Posted August 21, 2014
There’s much good to report from this week’s federal offshore drilling lease auction for the western Gulf of Mexico. But we can do better.
The good: nearly $110 million in apparent high bids over 81 blocks covering more than 430,000 acres, according to the U.S. Bureau of Ocean Energy Management (BOEM). The bid total represents a moderate increase over last year’s western Gulf sale that generated slightly more than $102 million in bids. BOEM estimates the sale eventually could yield 116 million to 200 million barrels of oil and 538 billion cubic feet (bcf) to 938 bcf of natural gas.
Broadly speaking, the fact that the federal government conducted an offshore lease sale is in itself encouraging. Development of vast offshore oil and natural gas reserves starts with leasing areas for exploration. That’s where we can do better. More sales are needed to begin the process of finding and developing offshore energy on the outer continental shelf, 87 percent of which is off limits by policy.
Posted August 21, 2014
Wall Street Journal: U.S. economic growth accelerated in the second half of 2013 before unexpectedly contracting early this year. But growth late last year was uneven across the nation, with some energy-rich states leading the pack while economies slowed in New England and on the Plains.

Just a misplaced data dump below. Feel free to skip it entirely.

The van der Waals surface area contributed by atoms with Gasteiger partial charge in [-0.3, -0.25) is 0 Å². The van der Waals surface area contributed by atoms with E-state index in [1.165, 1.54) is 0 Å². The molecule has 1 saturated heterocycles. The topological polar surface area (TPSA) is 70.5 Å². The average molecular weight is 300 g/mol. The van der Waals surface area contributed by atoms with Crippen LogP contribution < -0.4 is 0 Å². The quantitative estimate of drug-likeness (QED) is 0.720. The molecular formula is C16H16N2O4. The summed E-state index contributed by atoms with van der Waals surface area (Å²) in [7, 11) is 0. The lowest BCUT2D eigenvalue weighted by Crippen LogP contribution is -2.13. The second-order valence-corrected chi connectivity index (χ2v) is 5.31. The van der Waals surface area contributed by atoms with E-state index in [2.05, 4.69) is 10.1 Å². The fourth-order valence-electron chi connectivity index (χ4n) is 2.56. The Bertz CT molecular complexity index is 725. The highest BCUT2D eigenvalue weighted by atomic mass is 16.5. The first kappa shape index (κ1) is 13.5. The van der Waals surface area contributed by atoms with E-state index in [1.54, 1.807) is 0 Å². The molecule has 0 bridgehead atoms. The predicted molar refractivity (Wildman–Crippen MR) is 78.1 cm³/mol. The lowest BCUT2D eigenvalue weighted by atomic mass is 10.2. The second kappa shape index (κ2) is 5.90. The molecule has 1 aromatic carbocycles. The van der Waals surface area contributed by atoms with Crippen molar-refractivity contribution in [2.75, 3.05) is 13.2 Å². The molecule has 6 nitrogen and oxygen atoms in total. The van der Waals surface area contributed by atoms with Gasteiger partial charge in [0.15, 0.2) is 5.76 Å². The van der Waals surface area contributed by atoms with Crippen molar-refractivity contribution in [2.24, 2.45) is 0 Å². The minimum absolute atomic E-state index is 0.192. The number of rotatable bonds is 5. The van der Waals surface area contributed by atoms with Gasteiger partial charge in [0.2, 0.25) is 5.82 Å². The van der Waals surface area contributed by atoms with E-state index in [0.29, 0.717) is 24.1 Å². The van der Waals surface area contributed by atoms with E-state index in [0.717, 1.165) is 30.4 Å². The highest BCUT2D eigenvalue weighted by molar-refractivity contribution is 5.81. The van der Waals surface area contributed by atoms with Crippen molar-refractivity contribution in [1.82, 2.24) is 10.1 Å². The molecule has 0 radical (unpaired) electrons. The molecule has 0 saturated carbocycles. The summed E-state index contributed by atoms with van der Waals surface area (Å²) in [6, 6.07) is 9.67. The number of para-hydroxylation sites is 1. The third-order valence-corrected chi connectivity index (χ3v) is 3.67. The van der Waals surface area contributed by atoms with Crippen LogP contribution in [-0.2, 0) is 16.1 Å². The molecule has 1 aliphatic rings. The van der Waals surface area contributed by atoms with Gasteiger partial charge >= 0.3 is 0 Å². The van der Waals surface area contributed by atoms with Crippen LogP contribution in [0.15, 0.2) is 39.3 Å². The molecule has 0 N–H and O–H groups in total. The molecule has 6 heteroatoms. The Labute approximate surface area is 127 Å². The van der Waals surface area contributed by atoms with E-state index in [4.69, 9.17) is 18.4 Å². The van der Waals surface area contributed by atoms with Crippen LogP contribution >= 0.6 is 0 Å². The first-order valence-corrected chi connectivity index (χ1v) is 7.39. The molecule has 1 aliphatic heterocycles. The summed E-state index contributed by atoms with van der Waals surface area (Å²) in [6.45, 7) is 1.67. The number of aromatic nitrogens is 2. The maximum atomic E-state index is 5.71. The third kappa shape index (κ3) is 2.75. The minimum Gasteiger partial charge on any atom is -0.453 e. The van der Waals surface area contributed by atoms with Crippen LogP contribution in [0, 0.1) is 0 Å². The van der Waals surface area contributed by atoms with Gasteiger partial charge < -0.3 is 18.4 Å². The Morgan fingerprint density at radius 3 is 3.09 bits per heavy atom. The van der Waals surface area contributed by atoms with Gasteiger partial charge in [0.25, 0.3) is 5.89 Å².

That’s according to new data released Wednesday by the Commerce Department. The agency already reported gross domestic product for the nation on a quarterly basis and at the state level annually. Now, it has offered a quarterly breakdown for state-level GDP data through the end of 2013. The data are volatile from quarter to quarter, but allow a finer understanding of the ups and downs in regional economies.
Posted July 21, 2014
Recent Improvements in Petroleum Trade Balance Mitigate U.S. Trade Deficit
EIA Today in Energy: Since the mid-1970s, the United States has run a deficit in merchandise trade, meaning that payments for imports exceeded receipts for exports. This large and growing deficit on the merchandise trade balance reached a maximum of $883 billion in the second quarter of 2008.